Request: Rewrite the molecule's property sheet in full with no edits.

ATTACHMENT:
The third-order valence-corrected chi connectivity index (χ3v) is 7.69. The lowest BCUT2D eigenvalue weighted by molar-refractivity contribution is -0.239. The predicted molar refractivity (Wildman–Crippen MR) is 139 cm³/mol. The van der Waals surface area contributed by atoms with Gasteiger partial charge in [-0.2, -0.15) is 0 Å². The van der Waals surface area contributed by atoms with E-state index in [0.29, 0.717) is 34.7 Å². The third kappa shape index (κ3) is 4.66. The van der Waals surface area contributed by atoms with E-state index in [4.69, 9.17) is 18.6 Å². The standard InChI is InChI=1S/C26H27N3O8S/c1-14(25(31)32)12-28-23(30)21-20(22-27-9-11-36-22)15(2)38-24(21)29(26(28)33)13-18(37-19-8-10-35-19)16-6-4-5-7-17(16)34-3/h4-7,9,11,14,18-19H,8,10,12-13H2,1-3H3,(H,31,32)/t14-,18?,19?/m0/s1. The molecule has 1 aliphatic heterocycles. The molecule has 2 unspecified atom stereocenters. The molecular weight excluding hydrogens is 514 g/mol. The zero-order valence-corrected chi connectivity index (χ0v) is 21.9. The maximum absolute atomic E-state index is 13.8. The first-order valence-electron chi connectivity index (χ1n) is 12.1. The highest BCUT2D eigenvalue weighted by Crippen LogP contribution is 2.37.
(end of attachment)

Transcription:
The third-order valence-corrected chi connectivity index (χ3v) is 7.69. The lowest BCUT2D eigenvalue weighted by molar-refractivity contribution is -0.239. The predicted molar refractivity (Wildman–Crippen MR) is 139 cm³/mol. The van der Waals surface area contributed by atoms with Gasteiger partial charge in [-0.2, -0.15) is 0 Å². The van der Waals surface area contributed by atoms with E-state index in [0.29, 0.717) is 34.7 Å². The third kappa shape index (κ3) is 4.66. The van der Waals surface area contributed by atoms with E-state index in [4.69, 9.17) is 18.6 Å². The standard InChI is InChI=1S/C26H27N3O8S/c1-14(25(31)32)12-28-23(30)21-20(22-27-9-11-36-22)15(2)38-24(21)29(26(28)33)13-18(37-19-8-10-35-19)16-6-4-5-7-17(16)34-3/h4-7,9,11,14,18-19H,8,10,12-13H2,1-3H3,(H,31,32)/t14-,18?,19?/m0/s1. The molecule has 1 aliphatic heterocycles. The molecule has 2 unspecified atom stereocenters. The molecular weight excluding hydrogens is 514 g/mol. The zero-order valence-corrected chi connectivity index (χ0v) is 21.9. The maximum absolute atomic E-state index is 13.8. The first-order valence-electron chi connectivity index (χ1n) is 12.1. The highest BCUT2D eigenvalue weighted by Crippen LogP contribution is 2.37.